4. Log in as root with no password.

  5. Run setup-alpine to start the configuration process.

  6. Select your keyboard layout from the choices offered.

  7. Select a hostname. I’m going with slownet

  8. Now we come to the network configuration.

    The idea here is to have traffic from the computer you want to limit flow in one network interface and out the other to your primary network and then to the Internet, giving us the chance to “influence” it en route. For the purposes of this walkthrough we’ll assume the test machine is going to plug in via Ethernet, and we’ll use WiFi as the upstream connection out to the rest of the world.

    Start off by configuring the WiFi connection:

    1. Enter wlan0 at the next prompt
    2. Enter your WiFi network name and password
    3. Select dhcp

    That should be enough to give the Pi an Internet connection. Now we’ll configure the test network. I’m using 192.168.124.1/24 below, but in the unlikley event that that happens to conflict with your main network you’ll need to pick another private address range.

    1. Enter eth0 at the prompt
    2. Enter 192.168.124.1 as the address
    3. Accept the default netmask of 255.255.255.0
    4. No gateway
    5. No manual network configuration
  9. Enter a password for the root account.

  10. Select your timezone or just go with UTC.

  11. If you need a proxy enter it here, otherwise just accept the default none

  12. Accept the default NTP client.

  13. Select a network mirror for packages.

  14. And accept the default SSH server. Wait for the keys to generate — this can take a while on older Pis.

  15. Accept the default config storage location, which should be mmcblk0p1.

  16. Accept the default cache storage directory.

  17. Now you should have a prompt. Try ping 1.1.1.1 to make sure you are actually connected to the Internet.

  18. Configure the wireless network to start properly on boot by running rc-update add wpa_supplicant boot

The final stage of this initial setup is to save all our configuration changes to disk and reboot. Recall that one of the advantages of using Alpine Linux for this project is that it runs completely from RAM; this is exactly what we want when everything’s up and running properly, but it means that if we rebooted now all our changes would be lost.

To persist the changes we just made to disk so that everything is correctly configured next time we boot, just run

$ lbu commit

Now for the moment of truth; reboot the Pi with reboot and make sure it starts correctly, joins your WiFi network, and can still ping out to the Internet. If not, power-cycle the Pi and try running through setup-alpine again.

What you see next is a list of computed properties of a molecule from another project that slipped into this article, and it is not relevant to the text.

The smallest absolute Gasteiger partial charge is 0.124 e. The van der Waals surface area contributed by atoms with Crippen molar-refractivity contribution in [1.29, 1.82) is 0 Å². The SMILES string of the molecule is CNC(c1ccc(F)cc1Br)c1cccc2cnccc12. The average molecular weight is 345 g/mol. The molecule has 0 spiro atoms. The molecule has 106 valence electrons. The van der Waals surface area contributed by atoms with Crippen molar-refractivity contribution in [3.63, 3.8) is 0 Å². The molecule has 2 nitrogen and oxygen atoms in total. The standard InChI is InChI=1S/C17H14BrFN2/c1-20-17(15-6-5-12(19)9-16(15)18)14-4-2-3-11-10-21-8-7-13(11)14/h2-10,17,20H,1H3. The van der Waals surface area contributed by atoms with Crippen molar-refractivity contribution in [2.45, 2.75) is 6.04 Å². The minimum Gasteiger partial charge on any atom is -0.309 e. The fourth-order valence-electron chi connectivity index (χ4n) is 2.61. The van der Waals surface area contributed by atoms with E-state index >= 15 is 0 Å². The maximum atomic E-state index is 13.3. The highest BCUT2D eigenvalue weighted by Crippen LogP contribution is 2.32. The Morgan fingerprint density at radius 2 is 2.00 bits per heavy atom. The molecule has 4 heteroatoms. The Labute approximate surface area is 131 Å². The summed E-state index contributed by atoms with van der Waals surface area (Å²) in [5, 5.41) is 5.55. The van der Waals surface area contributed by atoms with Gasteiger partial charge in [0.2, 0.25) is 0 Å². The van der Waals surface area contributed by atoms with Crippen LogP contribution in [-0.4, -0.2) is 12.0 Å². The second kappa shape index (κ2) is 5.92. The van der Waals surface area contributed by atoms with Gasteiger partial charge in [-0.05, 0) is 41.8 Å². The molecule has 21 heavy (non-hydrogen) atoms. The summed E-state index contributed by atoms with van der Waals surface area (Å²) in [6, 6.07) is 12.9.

Assuming everything is OK, we’re ready for phase two!

Set up NAT

By this point we have a Pi with two networks; an upstream connection to your wireless network along with its own local Ethernet network on 192.168.124.0/24 — but they don’t talk. The next step is to set up a basic NAT configuration so that machines connected to the Ethernet network can connect through the Pi to the outside world. We’re not going to worry about rate limiting in this section; we just want a connection.

For this to work we need a DHCP server on the Ethernet interface so we can offer clients IP addresses, and we need some forwarding and NAT rules to accept traffic from them and pass it to the outside world.

  1. Install busybox-extras (for udhcpd, the DHCP server we’ll use) and iptables

     apk add busybox-extras iptables
  2. Remove the default DHCP configuration with rm /etc/udhcpd.conf and make a new one.

    By default Alpine ships with the Busybox version of vi; if you’d prefer to use a different editor you can do apk add vim or apk add nano to install your preference. If you’re not sure, go for nano.

    Once you’ve got an editor you’re happy with, edit the configuration file with nano /etc/udhcpd.conf and make it look like this:

    (Change the ranges if picked something other than 192.168.124.0 above. I’ve used 192.168.1.1 as a place-holder for your main network DNS server; fill this in to match your network, or drop it and rely just on 1.1.1.1)

      start           192.168.124.20
      end             192.168.124.254
      interface       eth0
      option  dns     192.168.1.1 1.1.1.1
      option  subnet  255.255.255.0
      option  router  192.168.124.1
      option  domain  local
      option  lease   1800
  3. Next set up iptables to NAT from Ethernet to WiFi with the following three commands, entered at the prompt: